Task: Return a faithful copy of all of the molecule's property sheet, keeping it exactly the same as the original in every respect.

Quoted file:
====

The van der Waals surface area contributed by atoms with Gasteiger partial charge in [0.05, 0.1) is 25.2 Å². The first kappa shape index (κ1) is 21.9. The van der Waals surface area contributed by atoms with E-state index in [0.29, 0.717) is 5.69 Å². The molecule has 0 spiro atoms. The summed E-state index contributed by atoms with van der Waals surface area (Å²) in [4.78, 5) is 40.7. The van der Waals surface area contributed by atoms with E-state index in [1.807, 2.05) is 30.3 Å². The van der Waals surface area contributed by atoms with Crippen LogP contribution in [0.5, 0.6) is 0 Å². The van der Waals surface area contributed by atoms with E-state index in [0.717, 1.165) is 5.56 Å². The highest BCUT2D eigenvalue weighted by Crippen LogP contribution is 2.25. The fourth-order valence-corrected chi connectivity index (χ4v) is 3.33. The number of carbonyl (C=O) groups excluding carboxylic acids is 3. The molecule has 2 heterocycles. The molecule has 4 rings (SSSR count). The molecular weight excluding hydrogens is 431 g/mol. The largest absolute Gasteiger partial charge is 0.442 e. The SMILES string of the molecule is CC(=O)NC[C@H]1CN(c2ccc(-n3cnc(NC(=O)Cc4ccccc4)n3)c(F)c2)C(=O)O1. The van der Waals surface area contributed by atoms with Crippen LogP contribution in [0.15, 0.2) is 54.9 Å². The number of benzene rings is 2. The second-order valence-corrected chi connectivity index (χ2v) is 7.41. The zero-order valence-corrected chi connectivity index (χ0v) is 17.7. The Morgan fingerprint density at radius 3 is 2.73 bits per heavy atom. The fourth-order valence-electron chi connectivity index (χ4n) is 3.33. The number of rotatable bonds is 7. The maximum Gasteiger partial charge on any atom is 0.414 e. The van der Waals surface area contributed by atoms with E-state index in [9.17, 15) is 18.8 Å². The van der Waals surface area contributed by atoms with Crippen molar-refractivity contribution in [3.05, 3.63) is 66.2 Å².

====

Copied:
The van der Waals surface area contributed by atoms with Gasteiger partial charge in [0.05, 0.1) is 25.2 Å². The first kappa shape index (κ1) is 21.9. The van der Waals surface area contributed by atoms with E-state index in [0.29, 0.717) is 5.69 Å². The molecule has 0 spiro atoms. The summed E-state index contributed by atoms with van der Waals surface area (Å²) in [4.78, 5) is 40.7. The van der Waals surface area contributed by atoms with E-state index in [1.807, 2.05) is 30.3 Å². The van der Waals surface area contributed by atoms with Crippen LogP contribution in [0.5, 0.6) is 0 Å². The van der Waals surface area contributed by atoms with E-state index in [0.717, 1.165) is 5.56 Å². The highest BCUT2D eigenvalue weighted by Crippen LogP contribution is 2.25. The fourth-order valence-corrected chi connectivity index (χ4v) is 3.33. The number of carbonyl (C=O) groups excluding carboxylic acids is 3. The molecule has 2 heterocycles. The molecule has 4 rings (SSSR count). The molecular weight excluding hydrogens is 431 g/mol. The largest absolute Gasteiger partial charge is 0.442 e. The SMILES string of the molecule is CC(=O)NC[C@H]1CN(c2ccc(-n3cnc(NC(=O)Cc4ccccc4)n3)c(F)c2)C(=O)O1. The van der Waals surface area contributed by atoms with Crippen LogP contribution in [0.15, 0.2) is 54.9 Å². The number of benzene rings is 2. The second-order valence-corrected chi connectivity index (χ2v) is 7.41. The zero-order valence-corrected chi connectivity index (χ0v) is 17.7. The Morgan fingerprint density at radius 3 is 2.73 bits per heavy atom. The fourth-order valence-electron chi connectivity index (χ4n) is 3.33. The number of rotatable bonds is 7. The maximum Gasteiger partial charge on any atom is 0.414 e. The van der Waals surface area contributed by atoms with E-state index in [9.17, 15) is 18.8 Å². The van der Waals surface area contributed by atoms with Crippen molar-refractivity contribution in [3.05, 3.63) is 66.2 Å².